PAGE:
"Yet why were you frightened at seeing it?" he asked. "It is only a toy to play with!"

"It's bad!" said Mayrie, decidedly, "an'--an'--just horrid, an' not a bit nice, like tats!"

"Perhaps you are right," returned Claus, thoughtfully. "But if you will return with me to the house I will soon make you a pretty cat."

So they timidly entered the house again, having faith in their friend's words; and afterward they had the joy of watching Claus carve out a cat from a bit of wood and paint it in natural colors. It did not take him long to do this, for he had become skillful with his knife by this time, and Mayrie loved her toy the more dearly because she had seen it made.

After his little visitors had trotted away on their journey homeward Claus sat long in deep thought. And he then decided that such fierce creatures as his friend the lioness would never do as models from which to fashion his toys.

"There must be nothing to frighten the dear babies," he reflected; "and while I know Shiegra well, and am not afraid of her, it is but natural that children should look upon her image with terror. Hereafter I will choose such mild-mannered animals as squirrels and rabbits and deer and lambkins from which to carve my toys, for then the little ones will love rather than fear them."

He began his work that very day, and before bedtime had made a wooden rabbit and a lamb. They were not quite so lifelike as the cats had been, because they were formed from memory, while Blinkie had sat very still for Claus to look at while he worked.

But the new toys pleased the children nevertheless, and the fame of Claus' playthings quickly spread to every cottage on plain and in village. He always carried his gifts to the sick or crippled children, but those who were strong enough walked to the house in the Valley to ask for them, so a little path was soon worn from the plain to the door of the toy-maker's cottage.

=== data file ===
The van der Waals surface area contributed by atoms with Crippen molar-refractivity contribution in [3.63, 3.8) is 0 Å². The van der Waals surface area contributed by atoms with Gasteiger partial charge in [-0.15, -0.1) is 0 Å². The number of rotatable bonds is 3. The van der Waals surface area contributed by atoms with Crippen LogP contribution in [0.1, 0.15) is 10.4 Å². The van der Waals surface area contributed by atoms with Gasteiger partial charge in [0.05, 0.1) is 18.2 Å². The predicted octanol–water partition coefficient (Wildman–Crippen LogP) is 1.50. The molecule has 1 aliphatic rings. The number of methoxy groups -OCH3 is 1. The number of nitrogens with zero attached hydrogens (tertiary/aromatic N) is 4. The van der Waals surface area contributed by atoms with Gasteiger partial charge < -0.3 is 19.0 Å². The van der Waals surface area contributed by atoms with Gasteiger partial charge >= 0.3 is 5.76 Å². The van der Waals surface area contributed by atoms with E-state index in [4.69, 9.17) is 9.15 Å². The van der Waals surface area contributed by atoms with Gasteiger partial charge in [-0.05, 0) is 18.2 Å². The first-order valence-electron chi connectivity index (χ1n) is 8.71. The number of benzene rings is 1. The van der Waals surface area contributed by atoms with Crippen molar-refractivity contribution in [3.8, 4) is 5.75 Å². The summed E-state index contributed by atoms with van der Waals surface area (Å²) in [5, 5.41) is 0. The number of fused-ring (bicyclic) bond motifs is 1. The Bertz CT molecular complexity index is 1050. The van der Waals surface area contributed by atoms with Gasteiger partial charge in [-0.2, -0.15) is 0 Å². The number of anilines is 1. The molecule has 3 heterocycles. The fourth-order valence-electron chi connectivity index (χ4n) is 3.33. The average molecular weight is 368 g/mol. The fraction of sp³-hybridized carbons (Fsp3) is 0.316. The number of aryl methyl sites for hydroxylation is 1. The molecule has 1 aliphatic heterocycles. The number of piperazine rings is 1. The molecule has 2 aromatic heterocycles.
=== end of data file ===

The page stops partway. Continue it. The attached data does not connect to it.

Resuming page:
First came the children who had been playmates of Claus, before he began to make toys. These, you may be sure, were well supplied. Then children who lived farther away heard of the wonderful images and made journeys to the Valley to secure them. All little ones were welcome, and never a one went away empty-handed.

This demand for his handiwork kept Claus busily occupied, but he was quite happy in knowing the pleasure he gave to so many of the dear children. His friends the immortals were pleased with his success and supported him bravely.

The Knooks selected for him clear pieces of soft wood, that his knife might not be blunted in cutting them; the Ryls kept him supplied with paints of all colors and brushes fashioned from the tips of timothy grasses; the Fairies discovered that the workman needed saws and chisels and hammers and nails, as well as knives, and brought him a goodly array of such tools.

Claus soon turned his living room into a most wonderful workshop. He built a bench before the window, and arranged his tools and paints so that he could reach everything as he sat on his stool. And as he finished toy after toy to delight the hearts of little children he found himself growing so gay and happy that he could not refrain from singing and laughing and whistling all the day long.

"It's because I live in the Laughing Valley, where everything else laughs!" said Claus.

But that was not the reason.

5. How Bessie Blithesome Came to the Laughing Valley

One day, as Claus sat before his door to enjoy the sunshine while he busily carved the head and horns of a toy deer, he looked up and discovered a glittering cavalcade of horsemen approaching through the Valley.

When they drew nearer he saw that the band consisted of a score of men-at-arms, clad in bright armor and bearing in their hands spears and battle-axes. In front of these rode little Bessie Blithesome, the pretty daughter of that proud Lord of Lerd who had once driven Claus from his palace. Her palfrey was pure white, its bridle was covered with glittering gems, and its saddle draped with cloth of gold, richly broidered.

The Life and Adventures of Santa Claus Page 17

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